When you say the words ‘log cabin’, people generally imagine something rustic, tucked away in the woods, probably off grid and no running water, or they think about Center Parcs or similar holiday destinations. And it’s true, there are plenty of log cabins around that meet those descriptions, and they’re quite lovely, but houses made of logs aren’t ALL about the rustic. Log homes can be just as sophisticated and modern as any other type of house construction.
Apart from the simple fact that log homes are gorgeous, there are lots of good reasons to choose a house made from timber over the traditional UK building method of brick and block.
First and foremost, there’s the fact that wooden buildings are environmentally friendly. Sustainably sourced timber is a natural carbon sink (it locks up carbon in the wood and prevents it being released into the atmosphere during the lifetime of the house, a process known as sequestration) and is genuinely a renewable resource. It also has a significantly lower embodied carbon footprint compared to many other construction materials, even allowing for the processing required to create glulam beams and laminated logs, which is generally what is used for log buildings. Studies indicate that the life cycle emissions of a laminated timber building (not accounting for the added value of carbon sequestration) can often be 30-50% lower than those of a traditional concrete block building.
A log home is naturally energy efficient as it has a low thermal heat transfer, so it’s cooler in summer and warmer in winter than a standard build, and will save you money on heating bills and so have a lower impact on the environment.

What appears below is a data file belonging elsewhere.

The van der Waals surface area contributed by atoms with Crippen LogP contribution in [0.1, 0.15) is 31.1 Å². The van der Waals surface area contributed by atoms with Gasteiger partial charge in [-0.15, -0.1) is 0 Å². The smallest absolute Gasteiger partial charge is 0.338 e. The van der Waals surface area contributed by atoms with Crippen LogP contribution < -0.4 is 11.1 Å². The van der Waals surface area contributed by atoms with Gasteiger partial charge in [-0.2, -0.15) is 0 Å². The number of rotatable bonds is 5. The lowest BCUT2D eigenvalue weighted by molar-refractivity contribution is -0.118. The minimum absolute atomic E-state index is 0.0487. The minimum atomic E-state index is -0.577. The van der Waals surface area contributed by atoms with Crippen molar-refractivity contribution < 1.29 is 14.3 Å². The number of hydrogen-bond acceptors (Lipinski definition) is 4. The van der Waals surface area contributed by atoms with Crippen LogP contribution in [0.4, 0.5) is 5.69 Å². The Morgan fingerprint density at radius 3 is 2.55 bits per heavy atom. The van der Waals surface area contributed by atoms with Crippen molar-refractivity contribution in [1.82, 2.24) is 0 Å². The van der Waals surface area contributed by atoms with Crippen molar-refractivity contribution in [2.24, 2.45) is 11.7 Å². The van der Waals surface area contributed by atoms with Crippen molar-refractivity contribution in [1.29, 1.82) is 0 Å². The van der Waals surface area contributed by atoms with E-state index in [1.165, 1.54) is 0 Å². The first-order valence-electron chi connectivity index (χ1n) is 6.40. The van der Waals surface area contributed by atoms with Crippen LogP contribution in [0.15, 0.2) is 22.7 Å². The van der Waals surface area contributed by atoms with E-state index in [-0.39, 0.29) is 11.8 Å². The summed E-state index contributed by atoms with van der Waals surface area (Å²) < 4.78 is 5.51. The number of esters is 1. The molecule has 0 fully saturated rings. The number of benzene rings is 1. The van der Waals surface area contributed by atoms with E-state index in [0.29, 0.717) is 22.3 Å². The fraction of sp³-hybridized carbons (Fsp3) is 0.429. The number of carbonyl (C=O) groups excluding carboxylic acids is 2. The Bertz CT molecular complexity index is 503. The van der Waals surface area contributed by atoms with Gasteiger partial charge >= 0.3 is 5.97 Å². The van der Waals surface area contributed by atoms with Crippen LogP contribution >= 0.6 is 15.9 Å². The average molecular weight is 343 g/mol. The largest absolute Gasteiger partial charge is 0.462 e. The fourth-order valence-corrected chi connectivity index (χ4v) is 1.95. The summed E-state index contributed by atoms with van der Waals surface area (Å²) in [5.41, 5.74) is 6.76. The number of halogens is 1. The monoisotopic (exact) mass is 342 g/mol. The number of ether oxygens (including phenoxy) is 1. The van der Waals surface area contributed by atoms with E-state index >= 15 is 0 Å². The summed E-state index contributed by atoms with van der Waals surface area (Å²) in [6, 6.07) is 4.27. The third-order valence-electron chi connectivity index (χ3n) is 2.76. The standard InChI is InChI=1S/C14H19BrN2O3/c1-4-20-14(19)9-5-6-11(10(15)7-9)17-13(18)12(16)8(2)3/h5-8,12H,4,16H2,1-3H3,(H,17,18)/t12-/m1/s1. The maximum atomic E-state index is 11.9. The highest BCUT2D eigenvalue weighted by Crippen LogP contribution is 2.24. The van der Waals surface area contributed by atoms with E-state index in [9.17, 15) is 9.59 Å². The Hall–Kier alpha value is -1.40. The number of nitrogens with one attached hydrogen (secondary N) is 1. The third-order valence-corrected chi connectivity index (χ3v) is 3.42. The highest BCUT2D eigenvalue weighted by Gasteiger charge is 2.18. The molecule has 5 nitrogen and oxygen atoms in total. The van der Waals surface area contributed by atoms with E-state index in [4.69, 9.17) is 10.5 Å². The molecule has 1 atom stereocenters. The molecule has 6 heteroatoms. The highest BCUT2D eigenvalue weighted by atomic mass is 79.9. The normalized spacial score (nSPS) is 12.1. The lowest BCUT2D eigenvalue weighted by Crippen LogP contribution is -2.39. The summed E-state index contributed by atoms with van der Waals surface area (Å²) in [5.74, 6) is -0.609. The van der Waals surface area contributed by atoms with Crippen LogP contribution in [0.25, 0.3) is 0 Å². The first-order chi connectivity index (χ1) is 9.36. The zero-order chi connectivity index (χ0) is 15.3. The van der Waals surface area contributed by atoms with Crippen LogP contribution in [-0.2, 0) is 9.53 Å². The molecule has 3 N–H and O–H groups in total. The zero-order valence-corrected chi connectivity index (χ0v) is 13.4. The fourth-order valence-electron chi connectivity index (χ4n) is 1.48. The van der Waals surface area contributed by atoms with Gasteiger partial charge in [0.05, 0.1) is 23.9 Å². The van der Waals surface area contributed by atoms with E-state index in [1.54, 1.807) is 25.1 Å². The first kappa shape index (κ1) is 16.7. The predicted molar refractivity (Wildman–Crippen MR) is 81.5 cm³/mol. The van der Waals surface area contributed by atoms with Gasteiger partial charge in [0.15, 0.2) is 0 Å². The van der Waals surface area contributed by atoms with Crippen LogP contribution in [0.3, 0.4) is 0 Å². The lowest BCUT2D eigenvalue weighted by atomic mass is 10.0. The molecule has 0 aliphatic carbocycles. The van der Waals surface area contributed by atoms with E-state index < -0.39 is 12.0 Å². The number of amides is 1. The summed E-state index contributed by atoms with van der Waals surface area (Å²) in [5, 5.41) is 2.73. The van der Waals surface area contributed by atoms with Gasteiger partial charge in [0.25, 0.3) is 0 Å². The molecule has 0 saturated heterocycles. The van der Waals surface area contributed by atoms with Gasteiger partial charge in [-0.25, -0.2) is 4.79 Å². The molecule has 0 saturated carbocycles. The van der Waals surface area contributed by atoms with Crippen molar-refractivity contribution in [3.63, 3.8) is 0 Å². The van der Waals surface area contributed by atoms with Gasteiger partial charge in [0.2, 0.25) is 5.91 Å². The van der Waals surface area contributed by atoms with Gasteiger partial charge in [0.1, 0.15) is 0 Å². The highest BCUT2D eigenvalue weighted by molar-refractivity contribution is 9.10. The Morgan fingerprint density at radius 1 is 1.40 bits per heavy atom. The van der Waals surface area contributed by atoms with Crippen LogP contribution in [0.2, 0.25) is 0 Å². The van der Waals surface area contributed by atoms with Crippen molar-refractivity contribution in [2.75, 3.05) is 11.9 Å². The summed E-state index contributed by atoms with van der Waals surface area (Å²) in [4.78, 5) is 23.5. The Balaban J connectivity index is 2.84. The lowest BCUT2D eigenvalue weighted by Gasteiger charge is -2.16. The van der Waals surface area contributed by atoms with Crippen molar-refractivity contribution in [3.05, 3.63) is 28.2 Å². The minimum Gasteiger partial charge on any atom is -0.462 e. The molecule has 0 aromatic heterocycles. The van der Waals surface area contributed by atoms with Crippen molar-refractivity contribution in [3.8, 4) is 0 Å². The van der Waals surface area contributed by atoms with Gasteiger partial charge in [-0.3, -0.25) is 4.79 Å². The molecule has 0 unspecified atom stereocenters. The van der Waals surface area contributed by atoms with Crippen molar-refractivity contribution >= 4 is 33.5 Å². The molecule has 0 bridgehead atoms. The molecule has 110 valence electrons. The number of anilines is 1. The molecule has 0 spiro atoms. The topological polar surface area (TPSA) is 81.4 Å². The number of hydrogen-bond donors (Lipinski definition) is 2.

Then there’s the benefits to your personal health and wellbeing, both physical and mental. Studies suggest that being surrounded by wood inside a building – paneling, furniture, wooden walls – can reduce stress and promote improved sleep and feelings of relaxation. There is also some evidence that timber buildings can help alleviate the symptoms of conditions such as asthma, especially when a system such as Mechanical Ventilation Heat Recovery (MVHR) is installed, due to the lower incidence of dust and chemical fumes compared to a brick and block, plaster-walled home.
Wooden homes also better regulate humidity in the home, absorbing excess water in damp conditions and releasing it again when the air becomes dry, reducing the likelihood of mould formation – again, an MVHR system is likely to improve this effect even further.
Finally don’t forget the speed of construction of a log home compared to a standard brick and block construction. A conventional build takes many months, with multiple contractors working on it, and is highly subject to the vagaries of the British weather. A log home can be built and weathertight within as little as 6-8 weeks, at which point the rest of the trades can get to work unhampered by rain, hail, snow or wind.
All in all, with so many advantages, coupled with house designs that really are a cut above the average, how could you NOT fall in love with the idea of living in a log house?